By Cyril Tuohy
1. A device, especially the gas pedal of a motor vehicle, for increasing speed.
2. Chemistry: A substance that increases the speed of a reaction.
3. Physics: A particle accelerator.
The world of risk management and insurance is a very small place. Now, it has become a very fast place as well.
Pressure to accelerate has become intense. From issuing, binding and administering commercial insurance policies, to settling catastrophe, workers' compensation and disability claims, to billing and policy renewal, to filing a first notice of loss, cycle times are speeding up.
Even the expression "needing something yesterday" may not describe the speed of the change. Managers' patience -- or impatience -- has moved from the speed of sound to the speed of light, according to insurance technology experts and risk managers.
For many risk managers, in effect the end users of the faster technologies available to them, it's a good thing.
Take Greg Kildare, executive officer for risk management with LA Metro, for instance. Using CSC's RISKMASTER Accelerator suite of products, Kildare is speeding up the rate at which he compiles loss and claims reports for the agency that runs Los Angeles' sprawling bus and rail commuter system.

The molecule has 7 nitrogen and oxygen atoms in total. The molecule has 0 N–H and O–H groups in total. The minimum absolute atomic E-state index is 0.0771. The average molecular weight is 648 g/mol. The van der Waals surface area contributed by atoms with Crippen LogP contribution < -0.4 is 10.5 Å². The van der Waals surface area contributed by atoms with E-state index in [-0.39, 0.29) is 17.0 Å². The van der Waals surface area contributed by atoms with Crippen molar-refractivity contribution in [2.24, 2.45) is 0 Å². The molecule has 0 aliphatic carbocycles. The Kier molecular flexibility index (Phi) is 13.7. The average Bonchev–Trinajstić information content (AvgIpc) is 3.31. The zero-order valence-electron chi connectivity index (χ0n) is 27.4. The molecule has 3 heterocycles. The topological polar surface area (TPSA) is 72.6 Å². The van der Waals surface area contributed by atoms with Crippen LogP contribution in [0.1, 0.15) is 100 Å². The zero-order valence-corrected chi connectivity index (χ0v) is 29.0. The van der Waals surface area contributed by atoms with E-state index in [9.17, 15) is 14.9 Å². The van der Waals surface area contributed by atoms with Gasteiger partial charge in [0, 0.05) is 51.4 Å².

Faster cycle times mean he can generate more quarterly, monthly or even weekly reports for his board of directors. "Cycle time is reduced as we're not moving boxes of claims daily from Downtown Los Angeles out to Pasadena," he said.
That avoids a 25 miles round-trip through notoriously heavy traffic.
Speed also means lower administrative costs for his internal clients -- division heads and C-suite executives responsible for developing safety and loss prevention programs around new pieces of information.
"In terms of responding to their needs for loss control, I can respond more quickly and I can get data that I couldn't get before," he said.
At the push of a button, Kildare can call up field-level information, generate claims information by specific bus line, or search for claims by individual bus operator. It is the kind of information LA Metro board members or senior executives often request on short notice, and Kildare comes up with it in hours instead of days or weeks.
Faster client-server platforms and the use of relational databases have also helped generate new reams of information, said Roy Collins, a former claims and risk control expert with Marsh and Aon, and now a partner with Saber Risk Solutions.
Risk managers and the bosses they report to expect faster results, he said, and the biggest strides have generally been made in the area of claims and property exposures, areas where the industry has amassed mountains of data.